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April 29, 2013

Pebble Hunting

Ross Detwiler and Baseball's Most Extreme BABIP

by Sam Miller

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As you know, pitchers seem to demonstrate a small amount of control over their BABIPs, and hitters seem to demonstrate a larger amount of control over their BABIPs. Within reason, at least. No active player has a career BABIP below .244, and no active player has a career BABIP higher than .368, unless you lower the plate appearance threshold to something too low to be significant.

But if you lower the plate appearance threshold to something too low to be significant, then you get to include everybody, including pitchers. Your BABIP if you played baseball would likely be null, because you wouldn’t put any BIP. But if you did put some BIP, your BABIP would be something ridiculously low, like .098 or something absurd.

Why hello there Ross Detwiler

The terms of that search are >100 plate appearances among active players. Detwiler’s BABIP isn’t the lowest in history—retired Ron Herbel reached on 7.4 percent of balls in play on his way to a .029/.065/.039 career line—but it’s the lowest among active players, even when the word “active” is used liberally to include Claudio Vargas. (Vargas pitched in Mexico last year and is back now in the minors, where he has a .254 career BABIP in about as many plate appearances as he had in the majors.) (Note, also: Josh Vitters!) Detwiler went 0-for-1 Sunday, but he struck out, so his BABIP held steady. Let’s talk about that BABIP.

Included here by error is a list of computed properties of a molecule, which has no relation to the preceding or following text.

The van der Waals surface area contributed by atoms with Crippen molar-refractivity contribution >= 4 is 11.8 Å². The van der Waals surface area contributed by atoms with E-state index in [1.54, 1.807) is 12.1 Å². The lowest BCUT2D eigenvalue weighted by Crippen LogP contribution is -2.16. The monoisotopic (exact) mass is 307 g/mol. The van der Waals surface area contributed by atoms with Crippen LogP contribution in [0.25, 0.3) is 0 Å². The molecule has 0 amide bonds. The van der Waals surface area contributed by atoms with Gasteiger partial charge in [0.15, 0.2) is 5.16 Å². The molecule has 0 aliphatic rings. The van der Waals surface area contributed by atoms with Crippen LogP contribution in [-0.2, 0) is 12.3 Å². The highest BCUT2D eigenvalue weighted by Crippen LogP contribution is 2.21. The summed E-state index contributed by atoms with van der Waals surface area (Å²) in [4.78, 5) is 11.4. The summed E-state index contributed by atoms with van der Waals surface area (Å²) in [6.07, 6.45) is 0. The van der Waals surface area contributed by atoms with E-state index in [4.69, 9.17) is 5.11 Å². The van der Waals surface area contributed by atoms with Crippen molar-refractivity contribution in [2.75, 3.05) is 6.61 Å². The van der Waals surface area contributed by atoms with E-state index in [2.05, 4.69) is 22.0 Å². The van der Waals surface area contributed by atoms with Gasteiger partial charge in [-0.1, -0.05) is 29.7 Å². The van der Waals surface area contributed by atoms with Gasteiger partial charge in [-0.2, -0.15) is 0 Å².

Detwiler has five career hits, and the five hits tell us something about hitting, something about Detwiler that’s good, and something about Detwiler’s that’s bad. These are they:

First hit: 

Detwiler goes with a pitch away and punches a sharp grounder into the hole. It's his first major-league hit. Here's his first-major-league-hit face: 

Here we learn that Detwiler has a reasonably firm swing, which is to say that he's not bailing out on pitches. "No matter who they are or where they play," Jon Miller once wrote, "baseball players fall into two categories: Those who have been hit in the head, and those who fear they will someday." Detwiler presumably fears this as much as anybody but, unlike many pitchers, he can convince you he's comfortable in the box.  

Second hit: 

Detwiler goes with a pitch away and punches a blooper to right field. Here we learn a basic principle of why baseball is not the perfectly calibrated game that romantics like to say it is: Detwiler gets a hit specifically because he didn't hit it hard enough. If he had hit it better than he hit it, the right fielder would have caught it. But because he's not very good, and he didn't hit it very well, it's a base hit. And this is about the third-most-common type of base hit. The sport is lousy with hits like these. There's no shame in this hit, and there's no shame in baseball for it, but a perfectly calibrated sport wouldn't reward so arbitrarily. An arbitrary sport would. Baseball's the best. That's Ross Detwiler's second hit. 

Third hit: 

Detwiler inside-outs a pitch inside past the second baseman. Here we learn, based on the pattern that is emerging, that Detwiler has a plan! When it's outside, he goes to right field with it. When it's inside, he inside-outs it. Considering that he's a pitcher and expectations for him at the plate are low, no plan is necessary, but Detwiler has one anyway. It's not like he's not trying, is what I mean. 

Fourth hit: